Friday, 7 December 2012
Internet Censorship. Russia, India, Syria, China, Turkey wants it. So now they're having a Conference to get it done. This needs to be stopped.
I've mentioned before that countries want to censor the Internet (http://streamabout.blogspot.ie/2012/09/india-turkey-start-to-ban-social-media.html).
We know India tried it, Turkey did and more recently, Syria. Even the Russians are at it now. All the great bastions of democracy.
If they curtail Social Media usage, they curtail protests so they want to be able to control it. To delete websites, to deny access, to shut Social Media.
Now they have all come together under the euphemism of a Conference - The World Conference on International Telecommunications and a lot of it is behind closed doors.
Google have stated that its purpose is to "increase censorship and regulate the Internet" and it is. Russia is using overt proposals to help them censor it. One proposal is about definitions because if they can redefine "Internet" or "Internet traffic" as something else, they can control it under different, existing legislation.
Secondly, they're trying to move control away from private bodies such as ICANN and into The United Nations where all the countries have control. The Russians, long known for their freedoms for citizens (not), call for "national governments to have sovereign rights to regulate the national Internet segment". Which would allow surveillance just for starters.
China, surprise surprise, supports them, The USA does not.
Of course, the Internet works and as they say, if it ain't broke, don't fix it but this is about Governments exercising control over the web.
We should be against it.
And we should show it up for what it is.
The Internet has allowed people in these maniacal countries, to express their freedoms and their opposition. It's a lifeline for them and more important perhaps, gives the world a voice.
Needs to be stopped.
Thursday, 6 December 2012
40% of TV viewers in the US, have a second screen open at the same time. Passive viewing, turned off audiences, are hitting TV Stations Advertising.
Nielsen, the firm of TV ratings, have released new figures from October about second screen usage in the US. (The full report is here but you'll have to enlist, although for free http://www.nielsen.com/us/en/insights/reports-downloads/2012/state-of-the-media--cross-platform-report-q2-2012.html)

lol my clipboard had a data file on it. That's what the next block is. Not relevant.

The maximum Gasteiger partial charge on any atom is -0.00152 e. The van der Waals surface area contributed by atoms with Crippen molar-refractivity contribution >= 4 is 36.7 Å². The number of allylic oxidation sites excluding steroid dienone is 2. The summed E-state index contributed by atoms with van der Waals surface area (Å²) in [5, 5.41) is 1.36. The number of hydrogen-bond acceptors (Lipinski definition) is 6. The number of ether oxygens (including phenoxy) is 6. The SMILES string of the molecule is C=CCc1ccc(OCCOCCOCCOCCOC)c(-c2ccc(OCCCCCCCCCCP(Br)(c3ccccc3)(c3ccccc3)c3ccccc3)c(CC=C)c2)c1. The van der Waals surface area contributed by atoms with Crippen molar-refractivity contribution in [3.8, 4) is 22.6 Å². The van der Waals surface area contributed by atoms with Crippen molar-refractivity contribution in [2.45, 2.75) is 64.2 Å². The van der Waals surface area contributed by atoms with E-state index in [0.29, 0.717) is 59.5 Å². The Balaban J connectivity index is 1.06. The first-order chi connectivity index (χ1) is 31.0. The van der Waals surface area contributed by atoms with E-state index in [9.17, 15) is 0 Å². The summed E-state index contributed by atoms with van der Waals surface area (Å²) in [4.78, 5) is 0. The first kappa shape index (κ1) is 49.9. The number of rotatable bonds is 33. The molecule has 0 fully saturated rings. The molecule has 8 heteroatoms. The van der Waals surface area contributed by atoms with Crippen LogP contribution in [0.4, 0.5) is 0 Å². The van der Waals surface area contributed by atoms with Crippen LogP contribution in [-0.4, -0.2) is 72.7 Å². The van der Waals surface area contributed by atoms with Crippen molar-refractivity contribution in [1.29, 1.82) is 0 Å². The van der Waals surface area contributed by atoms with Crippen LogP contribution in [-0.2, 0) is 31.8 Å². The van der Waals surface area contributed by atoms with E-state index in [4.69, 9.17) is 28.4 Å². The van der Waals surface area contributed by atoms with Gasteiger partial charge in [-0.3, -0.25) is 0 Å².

That is the trend where people watch TV and at the same time, use a smartphone, tablet or laptop. Indeed. Exactly as I am doing whilst I write this blog and my missus is doing the same thing - probably updating Streamabout video actually.
But both of us almost every night, are second screen users.
Which of course has a dramatic affect on TV "viewing" and certainly TV advertising engagement. Basically we're, what's called, "snacking" on TV.
Not good for the medium.
Neilsen today says we're part of 85% of adults who do that monthly and a massive 40% who do it daily. And remember, Neilsen are the bible of TV viewing so this is very pertinent. Given that not every home has a tablet or smartphone, this is also truly astonishing.
Older people use tablets, younger use smartphones the research shows.
And it shows the power of online is preferred compared to TV broadcasters fare. Yet again, they should see this coming but they won't and they don't.
Even if they look at Netflix usage, it averages 5 hours and 20 minutes a day! Wow indeed. TV is getting dead in the water without question. TV Advertising makes less and less sense and at one stage I was at the helm of Ireland's largest TV Advertising buyers. So it's not bias on my part, it's that the world has changed and TV broadcasters haven't.
It's pure and simple. Advertising money chases Audience and with 40% of the audience using a laptop or spending 5+ hours on Netflix, clearly they're not watching TV. And yet Ad agencies haven't got around to measuring this passive audience yet - neither have TV stations because it will mean their airtime is less valuable.
Although RTE, the Irish state broadcaster, is already starting to experience it.
In 2011, its Ad revenue is down -40% on 2007. It actually produced a deficit of nearly 17 million euro after receiving a staggering 183 million euro from Government. So if they were to stand on their own feet, without Government subvention, they'd lose circa 200 million euro.